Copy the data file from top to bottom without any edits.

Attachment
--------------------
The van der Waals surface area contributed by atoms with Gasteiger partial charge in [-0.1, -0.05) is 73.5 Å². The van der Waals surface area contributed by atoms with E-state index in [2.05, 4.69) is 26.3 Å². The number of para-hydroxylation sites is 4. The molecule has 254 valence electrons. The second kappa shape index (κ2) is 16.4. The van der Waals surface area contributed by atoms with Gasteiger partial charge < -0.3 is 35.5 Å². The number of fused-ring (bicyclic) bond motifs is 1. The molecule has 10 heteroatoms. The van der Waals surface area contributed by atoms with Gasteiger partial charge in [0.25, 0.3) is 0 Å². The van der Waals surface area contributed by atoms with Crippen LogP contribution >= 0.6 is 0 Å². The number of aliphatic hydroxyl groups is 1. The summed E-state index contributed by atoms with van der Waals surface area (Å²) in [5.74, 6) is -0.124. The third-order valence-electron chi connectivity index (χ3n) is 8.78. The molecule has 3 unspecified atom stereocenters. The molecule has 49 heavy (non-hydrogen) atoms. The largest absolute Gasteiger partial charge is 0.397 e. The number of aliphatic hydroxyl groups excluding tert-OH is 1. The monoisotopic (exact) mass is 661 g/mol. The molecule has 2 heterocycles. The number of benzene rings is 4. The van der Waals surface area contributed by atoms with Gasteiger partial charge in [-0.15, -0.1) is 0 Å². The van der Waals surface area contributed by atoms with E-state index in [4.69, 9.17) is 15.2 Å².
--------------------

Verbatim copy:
The van der Waals surface area contributed by atoms with Gasteiger partial charge in [-0.1, -0.05) is 73.5 Å². The van der Waals surface area contributed by atoms with E-state index in [2.05, 4.69) is 26.3 Å². The number of para-hydroxylation sites is 4. The molecule has 254 valence electrons. The second kappa shape index (κ2) is 16.4. The van der Waals surface area contributed by atoms with Gasteiger partial charge < -0.3 is 35.5 Å². The number of fused-ring (bicyclic) bond motifs is 1. The molecule has 10 heteroatoms. The van der Waals surface area contributed by atoms with Gasteiger partial charge in [0.25, 0.3) is 0 Å². The van der Waals surface area contributed by atoms with Crippen LogP contribution >= 0.6 is 0 Å². The number of aliphatic hydroxyl groups is 1. The summed E-state index contributed by atoms with van der Waals surface area (Å²) in [5.74, 6) is -0.124. The third-order valence-electron chi connectivity index (χ3n) is 8.78. The molecule has 3 unspecified atom stereocenters. The molecule has 49 heavy (non-hydrogen) atoms. The largest absolute Gasteiger partial charge is 0.397 e. The number of aliphatic hydroxyl groups excluding tert-OH is 1. The monoisotopic (exact) mass is 661 g/mol. The molecule has 2 heterocycles. The number of benzene rings is 4. The van der Waals surface area contributed by atoms with Gasteiger partial charge in [-0.15, -0.1) is 0 Å². The van der Waals surface area contributed by atoms with E-state index in [4.69, 9.17) is 15.2 Å².